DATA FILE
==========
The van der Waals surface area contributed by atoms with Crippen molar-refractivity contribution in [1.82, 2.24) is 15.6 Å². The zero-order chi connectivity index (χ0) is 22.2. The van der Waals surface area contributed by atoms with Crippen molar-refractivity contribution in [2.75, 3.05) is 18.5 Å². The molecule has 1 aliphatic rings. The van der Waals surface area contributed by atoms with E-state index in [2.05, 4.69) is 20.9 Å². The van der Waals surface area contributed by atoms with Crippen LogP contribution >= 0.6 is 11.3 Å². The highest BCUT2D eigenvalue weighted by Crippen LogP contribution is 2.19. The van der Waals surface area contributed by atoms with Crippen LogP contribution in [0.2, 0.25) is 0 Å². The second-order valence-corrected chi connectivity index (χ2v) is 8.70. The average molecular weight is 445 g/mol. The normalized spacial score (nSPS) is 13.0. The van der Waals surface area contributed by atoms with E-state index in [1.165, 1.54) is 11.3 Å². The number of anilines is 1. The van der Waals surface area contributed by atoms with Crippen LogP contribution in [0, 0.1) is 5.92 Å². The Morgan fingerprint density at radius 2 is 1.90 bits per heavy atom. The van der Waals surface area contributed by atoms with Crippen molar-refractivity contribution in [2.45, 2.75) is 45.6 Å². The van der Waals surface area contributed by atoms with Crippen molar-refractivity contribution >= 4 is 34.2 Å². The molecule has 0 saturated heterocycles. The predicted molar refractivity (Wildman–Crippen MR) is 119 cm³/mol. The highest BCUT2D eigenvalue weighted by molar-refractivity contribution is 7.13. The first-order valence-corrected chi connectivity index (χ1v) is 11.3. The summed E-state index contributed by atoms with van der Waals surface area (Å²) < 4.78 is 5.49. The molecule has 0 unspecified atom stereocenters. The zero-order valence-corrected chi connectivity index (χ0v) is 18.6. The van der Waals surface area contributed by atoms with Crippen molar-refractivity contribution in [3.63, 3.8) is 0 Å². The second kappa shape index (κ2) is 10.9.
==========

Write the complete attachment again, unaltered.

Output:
The van der Waals surface area contributed by atoms with Crippen molar-refractivity contribution in [1.82, 2.24) is 15.6 Å². The zero-order chi connectivity index (χ0) is 22.2. The van der Waals surface area contributed by atoms with Crippen molar-refractivity contribution in [2.75, 3.05) is 18.5 Å². The molecule has 1 aliphatic rings. The van der Waals surface area contributed by atoms with E-state index in [2.05, 4.69) is 20.9 Å². The van der Waals surface area contributed by atoms with Crippen LogP contribution >= 0.6 is 11.3 Å². The highest BCUT2D eigenvalue weighted by Crippen LogP contribution is 2.19. The van der Waals surface area contributed by atoms with Crippen LogP contribution in [0.2, 0.25) is 0 Å². The second-order valence-corrected chi connectivity index (χ2v) is 8.70. The average molecular weight is 445 g/mol. The normalized spacial score (nSPS) is 13.0. The van der Waals surface area contributed by atoms with E-state index in [1.165, 1.54) is 11.3 Å². The number of anilines is 1. The van der Waals surface area contributed by atoms with Crippen LogP contribution in [0, 0.1) is 5.92 Å². The Morgan fingerprint density at radius 2 is 1.90 bits per heavy atom. The van der Waals surface area contributed by atoms with Crippen molar-refractivity contribution in [2.45, 2.75) is 45.6 Å². The van der Waals surface area contributed by atoms with Crippen molar-refractivity contribution >= 4 is 34.2 Å². The molecule has 0 saturated heterocycles. The predicted molar refractivity (Wildman–Crippen MR) is 119 cm³/mol. The highest BCUT2D eigenvalue weighted by molar-refractivity contribution is 7.13. The first-order valence-corrected chi connectivity index (χ1v) is 11.3. The summed E-state index contributed by atoms with van der Waals surface area (Å²) < 4.78 is 5.49. The molecule has 0 unspecified atom stereocenters. The zero-order valence-corrected chi connectivity index (χ0v) is 18.6. The van der Waals surface area contributed by atoms with Crippen molar-refractivity contribution in [3.63, 3.8) is 0 Å². The second kappa shape index (κ2) is 10.9.